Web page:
Much has changed in those 21 years, not least that branded products like Shimano are available to retail customers buying single products, post free, at less than I can buy them for from official channels. In fact the official channel requires me to purchase £150 of goods before VAT to receive free carriage!

    We still offer free advice on what products will enhance your cycling and you are able to take that advice and purchase elsewhere. Like most independent bicycle dealers we are struggling to come up with effective solutions to the current trading conditions that were not of our making. Until we do come up with a worthwhile solution please visit your local IBD, ask his advice, ask for his best price and don't be heartless if you have to spend a little bit more.

    If you don't want to spend a bit more don't visit as talking to you may lose him a real sale.
  • I've been riding with MTB type spd M520's for years on my road bikes and I also have a pair of welgo m520 clones.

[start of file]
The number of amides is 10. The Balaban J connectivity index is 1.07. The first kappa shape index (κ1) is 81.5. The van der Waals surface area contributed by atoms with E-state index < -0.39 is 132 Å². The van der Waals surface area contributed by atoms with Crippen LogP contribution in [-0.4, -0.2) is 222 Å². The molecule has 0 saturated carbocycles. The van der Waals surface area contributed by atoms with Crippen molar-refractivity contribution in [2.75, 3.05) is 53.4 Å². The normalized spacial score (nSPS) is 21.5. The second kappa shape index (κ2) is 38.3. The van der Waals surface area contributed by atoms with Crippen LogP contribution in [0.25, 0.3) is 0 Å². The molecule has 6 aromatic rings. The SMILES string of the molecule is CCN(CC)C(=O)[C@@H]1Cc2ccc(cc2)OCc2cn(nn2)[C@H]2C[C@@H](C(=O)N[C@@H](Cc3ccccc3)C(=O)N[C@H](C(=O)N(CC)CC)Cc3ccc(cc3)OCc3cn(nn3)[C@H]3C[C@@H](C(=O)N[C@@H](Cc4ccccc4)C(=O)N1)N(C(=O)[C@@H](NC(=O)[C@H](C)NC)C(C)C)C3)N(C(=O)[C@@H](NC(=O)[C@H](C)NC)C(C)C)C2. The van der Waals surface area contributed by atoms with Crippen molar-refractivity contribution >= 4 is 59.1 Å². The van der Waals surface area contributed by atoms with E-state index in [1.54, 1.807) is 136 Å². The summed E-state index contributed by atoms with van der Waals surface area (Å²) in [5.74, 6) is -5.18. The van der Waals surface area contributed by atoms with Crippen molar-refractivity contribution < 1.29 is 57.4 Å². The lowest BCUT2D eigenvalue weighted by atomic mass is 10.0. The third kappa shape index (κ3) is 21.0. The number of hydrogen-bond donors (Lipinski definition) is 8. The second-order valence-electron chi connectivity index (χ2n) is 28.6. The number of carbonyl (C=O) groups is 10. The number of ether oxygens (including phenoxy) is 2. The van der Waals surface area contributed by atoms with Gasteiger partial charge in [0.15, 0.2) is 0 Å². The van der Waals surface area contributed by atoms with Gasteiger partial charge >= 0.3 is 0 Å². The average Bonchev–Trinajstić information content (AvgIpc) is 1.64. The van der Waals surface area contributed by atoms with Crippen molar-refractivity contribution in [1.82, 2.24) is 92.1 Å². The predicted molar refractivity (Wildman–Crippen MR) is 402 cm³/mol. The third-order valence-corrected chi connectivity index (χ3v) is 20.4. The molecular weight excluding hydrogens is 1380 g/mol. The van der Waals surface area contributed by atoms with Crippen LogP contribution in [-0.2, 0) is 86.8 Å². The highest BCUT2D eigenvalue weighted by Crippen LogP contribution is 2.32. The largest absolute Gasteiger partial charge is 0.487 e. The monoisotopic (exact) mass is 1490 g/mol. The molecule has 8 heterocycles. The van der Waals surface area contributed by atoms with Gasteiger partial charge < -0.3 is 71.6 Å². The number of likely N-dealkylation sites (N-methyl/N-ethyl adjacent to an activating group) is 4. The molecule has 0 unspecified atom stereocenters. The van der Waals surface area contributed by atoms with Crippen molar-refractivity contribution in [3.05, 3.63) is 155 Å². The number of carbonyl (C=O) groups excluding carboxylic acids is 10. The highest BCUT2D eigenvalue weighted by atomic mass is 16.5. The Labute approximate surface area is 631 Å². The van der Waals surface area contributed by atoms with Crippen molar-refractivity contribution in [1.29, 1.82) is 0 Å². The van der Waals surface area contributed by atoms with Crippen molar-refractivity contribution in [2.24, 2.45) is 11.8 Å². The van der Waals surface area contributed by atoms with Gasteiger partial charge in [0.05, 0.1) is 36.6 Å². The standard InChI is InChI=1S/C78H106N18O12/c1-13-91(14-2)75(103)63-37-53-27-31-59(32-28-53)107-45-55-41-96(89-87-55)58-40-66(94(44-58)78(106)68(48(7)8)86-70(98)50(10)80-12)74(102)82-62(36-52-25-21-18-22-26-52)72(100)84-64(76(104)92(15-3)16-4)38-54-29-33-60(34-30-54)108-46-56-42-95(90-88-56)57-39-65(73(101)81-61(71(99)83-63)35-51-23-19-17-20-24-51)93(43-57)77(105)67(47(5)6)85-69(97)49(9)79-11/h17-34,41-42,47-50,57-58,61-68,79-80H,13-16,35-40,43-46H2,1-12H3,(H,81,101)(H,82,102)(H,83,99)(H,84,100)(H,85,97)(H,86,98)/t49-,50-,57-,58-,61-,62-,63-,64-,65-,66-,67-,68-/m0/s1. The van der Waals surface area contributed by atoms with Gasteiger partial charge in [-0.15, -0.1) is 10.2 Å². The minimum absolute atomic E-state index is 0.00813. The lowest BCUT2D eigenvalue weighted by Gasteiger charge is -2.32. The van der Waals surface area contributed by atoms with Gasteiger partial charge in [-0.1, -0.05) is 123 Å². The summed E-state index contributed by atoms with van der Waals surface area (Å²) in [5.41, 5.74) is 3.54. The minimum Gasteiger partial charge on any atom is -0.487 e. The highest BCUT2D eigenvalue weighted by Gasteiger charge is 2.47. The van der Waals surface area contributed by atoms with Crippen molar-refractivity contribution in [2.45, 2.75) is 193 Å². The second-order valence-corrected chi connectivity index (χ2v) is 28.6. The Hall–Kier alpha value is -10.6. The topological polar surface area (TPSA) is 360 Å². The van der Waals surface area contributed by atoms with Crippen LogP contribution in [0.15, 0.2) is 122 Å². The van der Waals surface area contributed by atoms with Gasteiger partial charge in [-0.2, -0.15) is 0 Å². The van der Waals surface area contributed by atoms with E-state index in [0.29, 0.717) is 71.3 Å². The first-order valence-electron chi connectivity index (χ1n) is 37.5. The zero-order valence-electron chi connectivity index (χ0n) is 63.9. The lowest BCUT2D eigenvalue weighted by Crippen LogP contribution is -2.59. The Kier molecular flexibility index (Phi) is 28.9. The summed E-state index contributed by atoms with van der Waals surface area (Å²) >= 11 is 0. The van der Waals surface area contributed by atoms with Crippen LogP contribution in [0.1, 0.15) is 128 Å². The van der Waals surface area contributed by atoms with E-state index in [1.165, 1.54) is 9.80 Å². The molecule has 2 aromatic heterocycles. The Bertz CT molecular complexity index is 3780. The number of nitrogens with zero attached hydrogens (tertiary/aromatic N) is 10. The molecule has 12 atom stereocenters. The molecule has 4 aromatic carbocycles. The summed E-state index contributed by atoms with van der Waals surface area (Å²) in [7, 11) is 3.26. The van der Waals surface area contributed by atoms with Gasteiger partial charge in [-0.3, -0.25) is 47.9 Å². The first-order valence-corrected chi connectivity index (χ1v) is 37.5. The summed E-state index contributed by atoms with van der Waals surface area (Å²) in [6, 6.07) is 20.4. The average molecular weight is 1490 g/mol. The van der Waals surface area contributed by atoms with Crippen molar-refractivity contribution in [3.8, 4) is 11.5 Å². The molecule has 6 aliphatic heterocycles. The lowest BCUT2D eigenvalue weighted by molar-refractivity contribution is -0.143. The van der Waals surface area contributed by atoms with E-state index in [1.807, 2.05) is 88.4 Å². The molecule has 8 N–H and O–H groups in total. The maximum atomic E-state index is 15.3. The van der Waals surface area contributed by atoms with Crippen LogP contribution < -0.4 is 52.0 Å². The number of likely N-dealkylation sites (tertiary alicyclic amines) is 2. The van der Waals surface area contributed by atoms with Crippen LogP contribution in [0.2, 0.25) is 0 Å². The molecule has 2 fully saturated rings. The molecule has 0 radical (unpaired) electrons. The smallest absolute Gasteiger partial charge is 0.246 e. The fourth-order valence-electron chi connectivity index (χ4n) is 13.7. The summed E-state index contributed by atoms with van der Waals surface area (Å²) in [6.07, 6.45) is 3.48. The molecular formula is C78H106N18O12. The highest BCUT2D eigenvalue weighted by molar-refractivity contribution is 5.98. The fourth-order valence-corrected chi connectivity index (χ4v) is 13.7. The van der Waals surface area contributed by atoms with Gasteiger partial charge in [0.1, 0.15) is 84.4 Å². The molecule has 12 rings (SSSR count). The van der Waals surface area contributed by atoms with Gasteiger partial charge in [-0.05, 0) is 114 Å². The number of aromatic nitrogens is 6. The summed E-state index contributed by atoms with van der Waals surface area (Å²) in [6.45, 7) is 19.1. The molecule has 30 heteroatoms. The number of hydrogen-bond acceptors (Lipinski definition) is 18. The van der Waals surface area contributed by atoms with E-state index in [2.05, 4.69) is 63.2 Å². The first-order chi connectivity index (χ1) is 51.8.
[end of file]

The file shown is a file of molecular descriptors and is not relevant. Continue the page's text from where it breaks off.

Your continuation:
I just upgraded to spd-sl r550 which I got for £31 and I think it's been well worth the change.

    My foot rolls a lot less so it feels like more power is getting into the drivetrain and I find them much easier to get into when setting off.

    I also find them far easier to walk in on my racing shoes as they have rubbery corners and are wider than the metal MTB cleats, although not as easy as my old shimano mt23 touring shoes.

    Whatever you choose to buy, the transition to clip less is a steep learning curve but you will wonder why you didn't do it years ago.
Sign In or Register to comment.